Generally, summary judgment may be entered if the "pleadings, depositions, answers to interrogatories, and responses to requests for admission . . . together with the affidavits . . . show that there is no genuine issue as to any material fact and that the moving party is entitled to a judgment as a matter of law." Mass. R. Civ. P. 56(c). In viewing the factual record presented as part of the motion, the court draws "all logically permissible inferences" from the facts in favor of the non-moving party. Willitts v. Roman Catholic Archbishop of Boston, 411 Mass. 202 , 203 (1991). "Summary judgment is appropriate when, ‘viewing the evidence in the light most favorable to the nonmoving party, all material facts have been established and the moving party is entitled to a judgment as a matter of law.'" Regis Coll. v. Town of Weston, 462 Mass. 280 , 284 (2012), quoting Augat, Inc. v. Liberty Mut. Ins. Co., 410 Mass. 117 , 120 (1991).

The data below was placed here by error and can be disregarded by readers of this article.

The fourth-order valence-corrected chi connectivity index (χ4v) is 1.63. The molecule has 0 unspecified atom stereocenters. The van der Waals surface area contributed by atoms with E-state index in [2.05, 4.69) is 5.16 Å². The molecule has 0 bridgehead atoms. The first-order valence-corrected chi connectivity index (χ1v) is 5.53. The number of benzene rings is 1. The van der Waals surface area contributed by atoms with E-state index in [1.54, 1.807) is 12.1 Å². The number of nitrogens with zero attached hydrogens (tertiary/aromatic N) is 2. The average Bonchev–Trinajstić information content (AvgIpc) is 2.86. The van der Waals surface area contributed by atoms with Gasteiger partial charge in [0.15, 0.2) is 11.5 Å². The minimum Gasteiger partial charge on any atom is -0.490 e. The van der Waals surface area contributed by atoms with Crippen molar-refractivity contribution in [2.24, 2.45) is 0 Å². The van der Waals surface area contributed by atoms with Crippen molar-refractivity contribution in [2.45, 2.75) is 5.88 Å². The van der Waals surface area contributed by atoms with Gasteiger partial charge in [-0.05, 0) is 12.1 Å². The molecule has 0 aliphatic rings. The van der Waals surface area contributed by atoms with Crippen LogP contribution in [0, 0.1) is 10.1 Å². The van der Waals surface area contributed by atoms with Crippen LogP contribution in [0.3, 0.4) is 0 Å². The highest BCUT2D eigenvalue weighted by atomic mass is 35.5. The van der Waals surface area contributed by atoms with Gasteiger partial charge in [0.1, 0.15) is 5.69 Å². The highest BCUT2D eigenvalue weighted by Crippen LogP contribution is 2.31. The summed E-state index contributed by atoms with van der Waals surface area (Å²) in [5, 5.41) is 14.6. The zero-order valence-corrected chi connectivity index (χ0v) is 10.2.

Undisputed Facts

The following facts appear undisputed:

1. Taki Papalilo was the father of Flora Savidis and Anna Vogiatzis; Garifalia Vogiatzis is Anna Vogiatzis's daughter. Savidis Aff. ¶¶ 3, 4; Vogiatzis Aff. ¶¶ 2, 4, 6, 12.

2. Savidis and Vogiatzis grew up at the property, a single family home. Savidis Aff. ¶ 4; Vogiatzis Aff. ¶¶ 2, 3, 4.

3. Taki Papalilo, conveyed the property to Anna and Garifalia Vogiatzis in May of 1998, when Garfalia Vogiatzis was three years old. Savidis Aff. ¶ 4; Vogiatzis Aff. ¶ 10.

4. Anna and Garifalia Vogiatzis appear to have given no consideration for the conveyance. Savidis Aff. ¶ 4; Motion to Dismiss.

5. Anna and Garifalia Vogiatzis left the property in November 1998 when Taki Papalilo remarried. Savidis Aff. ¶ 6; Vogiatzis Aff. ¶ 11.

6. Taki Papalilo passed away in January of 2020. Savidis Aff. ¶ 5; Vogiatzis Aff. ¶ 12.